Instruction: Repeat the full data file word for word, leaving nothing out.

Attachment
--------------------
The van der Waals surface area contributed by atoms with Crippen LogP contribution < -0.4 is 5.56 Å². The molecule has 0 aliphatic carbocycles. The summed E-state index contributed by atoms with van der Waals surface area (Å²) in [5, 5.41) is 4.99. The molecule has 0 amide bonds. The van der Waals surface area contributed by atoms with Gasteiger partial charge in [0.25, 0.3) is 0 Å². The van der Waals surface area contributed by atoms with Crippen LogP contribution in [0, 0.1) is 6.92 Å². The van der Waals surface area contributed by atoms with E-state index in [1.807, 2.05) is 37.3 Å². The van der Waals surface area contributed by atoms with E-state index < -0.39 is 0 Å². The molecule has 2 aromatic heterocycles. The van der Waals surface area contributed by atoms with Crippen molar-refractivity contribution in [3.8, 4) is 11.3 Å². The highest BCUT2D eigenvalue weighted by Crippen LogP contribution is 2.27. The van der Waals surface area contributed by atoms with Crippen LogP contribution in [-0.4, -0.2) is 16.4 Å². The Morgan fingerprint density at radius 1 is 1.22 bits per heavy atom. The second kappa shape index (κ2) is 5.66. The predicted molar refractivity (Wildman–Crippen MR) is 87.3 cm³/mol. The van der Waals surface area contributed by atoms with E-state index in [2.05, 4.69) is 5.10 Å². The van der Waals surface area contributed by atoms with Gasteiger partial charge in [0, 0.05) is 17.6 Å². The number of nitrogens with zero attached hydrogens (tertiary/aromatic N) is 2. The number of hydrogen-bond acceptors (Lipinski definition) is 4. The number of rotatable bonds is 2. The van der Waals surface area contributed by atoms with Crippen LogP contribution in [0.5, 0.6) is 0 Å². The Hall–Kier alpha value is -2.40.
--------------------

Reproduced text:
The van der Waals surface area contributed by atoms with Crippen LogP contribution < -0.4 is 5.56 Å². The molecule has 0 aliphatic carbocycles. The summed E-state index contributed by atoms with van der Waals surface area (Å²) in [5, 5.41) is 4.99. The molecule has 0 amide bonds. The van der Waals surface area contributed by atoms with Gasteiger partial charge in [0.25, 0.3) is 0 Å². The van der Waals surface area contributed by atoms with Crippen LogP contribution in [0, 0.1) is 6.92 Å². The van der Waals surface area contributed by atoms with E-state index in [1.807, 2.05) is 37.3 Å². The van der Waals surface area contributed by atoms with E-state index < -0.39 is 0 Å². The molecule has 2 aromatic heterocycles. The van der Waals surface area contributed by atoms with Crippen molar-refractivity contribution in [3.8, 4) is 11.3 Å². The highest BCUT2D eigenvalue weighted by Crippen LogP contribution is 2.27. The van der Waals surface area contributed by atoms with Crippen LogP contribution in [-0.4, -0.2) is 16.4 Å². The Morgan fingerprint density at radius 1 is 1.22 bits per heavy atom. The second kappa shape index (κ2) is 5.66. The predicted molar refractivity (Wildman–Crippen MR) is 87.3 cm³/mol. The van der Waals surface area contributed by atoms with E-state index in [2.05, 4.69) is 5.10 Å². The van der Waals surface area contributed by atoms with Gasteiger partial charge in [0, 0.05) is 17.6 Å². The number of nitrogens with zero attached hydrogens (tertiary/aromatic N) is 2. The number of hydrogen-bond acceptors (Lipinski definition) is 4. The number of rotatable bonds is 2. The van der Waals surface area contributed by atoms with Crippen LogP contribution in [0.5, 0.6) is 0 Å². The Hall–Kier alpha value is -2.40.